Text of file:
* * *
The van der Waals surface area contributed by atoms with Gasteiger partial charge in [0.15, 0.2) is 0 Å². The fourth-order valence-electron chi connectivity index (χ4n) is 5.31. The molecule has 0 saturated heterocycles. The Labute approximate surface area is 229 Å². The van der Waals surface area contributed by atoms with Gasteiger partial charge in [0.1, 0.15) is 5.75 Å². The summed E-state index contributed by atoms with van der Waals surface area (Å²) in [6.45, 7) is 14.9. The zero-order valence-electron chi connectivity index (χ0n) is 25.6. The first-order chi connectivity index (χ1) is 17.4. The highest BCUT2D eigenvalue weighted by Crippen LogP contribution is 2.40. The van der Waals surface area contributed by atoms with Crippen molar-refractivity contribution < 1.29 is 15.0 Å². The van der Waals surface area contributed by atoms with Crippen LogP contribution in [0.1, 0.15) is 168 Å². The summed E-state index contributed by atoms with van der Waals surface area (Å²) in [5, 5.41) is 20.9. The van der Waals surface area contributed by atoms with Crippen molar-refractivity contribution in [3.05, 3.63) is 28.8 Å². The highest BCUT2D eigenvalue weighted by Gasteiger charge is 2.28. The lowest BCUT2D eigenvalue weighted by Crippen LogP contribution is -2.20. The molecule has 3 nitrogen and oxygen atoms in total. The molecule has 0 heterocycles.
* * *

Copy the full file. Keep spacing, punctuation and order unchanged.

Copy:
The van der Waals surface area contributed by atoms with Gasteiger partial charge in [0.15, 0.2) is 0 Å². The fourth-order valence-electron chi connectivity index (χ4n) is 5.31. The molecule has 0 saturated heterocycles. The Labute approximate surface area is 229 Å². The van der Waals surface area contributed by atoms with Gasteiger partial charge in [0.1, 0.15) is 5.75 Å². The summed E-state index contributed by atoms with van der Waals surface area (Å²) in [6.45, 7) is 14.9. The zero-order valence-electron chi connectivity index (χ0n) is 25.6. The first-order chi connectivity index (χ1) is 17.4. The highest BCUT2D eigenvalue weighted by Crippen LogP contribution is 2.40. The van der Waals surface area contributed by atoms with Crippen molar-refractivity contribution < 1.29 is 15.0 Å². The van der Waals surface area contributed by atoms with Crippen LogP contribution in [0.1, 0.15) is 168 Å². The summed E-state index contributed by atoms with van der Waals surface area (Å²) in [5, 5.41) is 20.9. The van der Waals surface area contributed by atoms with Crippen molar-refractivity contribution in [3.05, 3.63) is 28.8 Å². The highest BCUT2D eigenvalue weighted by Gasteiger charge is 2.28. The lowest BCUT2D eigenvalue weighted by Crippen LogP contribution is -2.20. The molecule has 3 nitrogen and oxygen atoms in total. The molecule has 0 heterocycles.